A study was carried out to investigate the potential of condensed tannins (CT) from sainfoin to minimize ruminal ammonia load in dairy cows grazing pasture with a high crude protein content (227 g/kg dry matter [DM]). Eight ruminally fistulated Holstein cows were supplemented daily with either 4 kg DM of dehydrated-pelleted sainfoin (CT content: 71 g/kg DM) or 4 kg DM of dehydrated-pelleted alfalfa (n = 4). Supplements were divided into two meals fed in the morning and in the afternoon before cows went on pasture. After adaptation to the diet (9 days) milk performance was measured on three consecutive days and ruminal fluid and blood were sampled on two consecutive days at 6:30, 8:00 and 16:30 h. Grass intake on pasture and the proportion of digested crude protein were estimated using the n-alkane marker technique. The supplements were consumed completely. Grass DM intake was similar for treatments (P > 0.05). Ruminal ammonia concentration increased in both treatment groups after the morning feeding (P < 0.001) but was lower (P < 0.05) for cows on sainfoin treatment than for cows on alfalfa treatment. The same trend was observed for plasma urea concentration (P = 0.06). Milk performance did not (P > 0.05) differ between treatments. In conclusion, about 25 % of sainfoin in the diet can decrease ruminal ammonia and plasma urea concentrations to a certain extent. However, to achieve a greater decrease sainfoin with a higher CT content has to be fed.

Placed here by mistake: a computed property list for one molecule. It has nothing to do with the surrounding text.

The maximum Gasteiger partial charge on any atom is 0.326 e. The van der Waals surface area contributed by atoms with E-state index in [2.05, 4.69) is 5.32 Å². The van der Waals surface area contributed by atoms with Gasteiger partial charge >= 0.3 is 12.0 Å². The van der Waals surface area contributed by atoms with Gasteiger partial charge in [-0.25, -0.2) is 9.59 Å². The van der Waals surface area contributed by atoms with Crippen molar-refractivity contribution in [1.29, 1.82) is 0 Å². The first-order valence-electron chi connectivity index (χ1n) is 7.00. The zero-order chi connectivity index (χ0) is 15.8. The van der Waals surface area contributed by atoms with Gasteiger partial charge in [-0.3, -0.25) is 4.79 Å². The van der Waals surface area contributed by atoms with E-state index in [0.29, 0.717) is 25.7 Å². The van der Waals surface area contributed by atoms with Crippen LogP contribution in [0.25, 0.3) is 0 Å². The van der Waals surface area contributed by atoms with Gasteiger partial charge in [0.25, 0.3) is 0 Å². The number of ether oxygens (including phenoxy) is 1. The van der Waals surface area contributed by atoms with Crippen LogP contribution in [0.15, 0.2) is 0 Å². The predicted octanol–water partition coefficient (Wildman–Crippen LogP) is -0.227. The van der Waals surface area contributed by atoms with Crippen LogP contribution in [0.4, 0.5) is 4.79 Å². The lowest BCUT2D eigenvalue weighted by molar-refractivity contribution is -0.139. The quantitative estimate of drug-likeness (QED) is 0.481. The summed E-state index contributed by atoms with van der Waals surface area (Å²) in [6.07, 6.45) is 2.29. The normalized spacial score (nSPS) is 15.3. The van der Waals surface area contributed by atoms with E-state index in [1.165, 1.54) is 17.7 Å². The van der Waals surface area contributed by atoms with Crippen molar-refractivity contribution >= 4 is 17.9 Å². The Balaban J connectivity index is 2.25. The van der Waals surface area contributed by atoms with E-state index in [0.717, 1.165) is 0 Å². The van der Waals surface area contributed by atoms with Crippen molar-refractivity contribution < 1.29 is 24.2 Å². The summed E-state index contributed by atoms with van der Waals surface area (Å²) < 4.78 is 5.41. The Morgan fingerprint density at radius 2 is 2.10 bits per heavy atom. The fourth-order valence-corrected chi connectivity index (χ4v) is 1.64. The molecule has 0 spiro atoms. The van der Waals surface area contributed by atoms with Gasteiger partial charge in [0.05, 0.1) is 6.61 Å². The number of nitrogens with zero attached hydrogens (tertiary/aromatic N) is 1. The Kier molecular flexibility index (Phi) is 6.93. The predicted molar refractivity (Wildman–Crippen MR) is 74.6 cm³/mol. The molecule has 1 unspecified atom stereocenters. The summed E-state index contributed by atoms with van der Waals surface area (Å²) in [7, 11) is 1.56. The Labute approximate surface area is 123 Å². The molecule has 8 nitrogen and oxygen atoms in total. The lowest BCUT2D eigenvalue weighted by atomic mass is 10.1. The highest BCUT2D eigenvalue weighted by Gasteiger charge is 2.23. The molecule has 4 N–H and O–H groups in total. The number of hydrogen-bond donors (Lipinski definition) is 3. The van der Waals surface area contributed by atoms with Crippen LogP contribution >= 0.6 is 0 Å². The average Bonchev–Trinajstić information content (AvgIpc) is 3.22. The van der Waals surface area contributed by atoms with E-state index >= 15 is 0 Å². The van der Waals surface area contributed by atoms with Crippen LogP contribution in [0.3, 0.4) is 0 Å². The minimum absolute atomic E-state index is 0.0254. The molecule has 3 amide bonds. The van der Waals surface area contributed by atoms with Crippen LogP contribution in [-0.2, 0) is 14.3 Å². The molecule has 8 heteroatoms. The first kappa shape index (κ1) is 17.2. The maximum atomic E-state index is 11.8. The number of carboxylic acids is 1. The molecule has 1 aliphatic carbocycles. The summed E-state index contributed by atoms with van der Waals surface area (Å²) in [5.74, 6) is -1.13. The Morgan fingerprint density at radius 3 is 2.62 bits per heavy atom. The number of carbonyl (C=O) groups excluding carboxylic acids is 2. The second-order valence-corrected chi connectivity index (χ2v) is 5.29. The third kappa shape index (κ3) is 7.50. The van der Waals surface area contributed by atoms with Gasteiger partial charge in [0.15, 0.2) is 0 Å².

While botanical composition, growth cycle and phenological stage are integral factors, they are not the sole determinants of the quality of grass silages from intensively managed permanent meadows.
Food that is unsuitable for human consumption does not affect the growth performance or carcass composition of pigs to which it is fed. This makes it a promising solution for reducing food waste.
Horses are ridden or driven on a variety of surfaces, which differently absorb the impact forces exerted on hooves, limbs and the horse's entire body. Objective measurement of the functional properties of equestrian arena surfaces is therefore of great importance.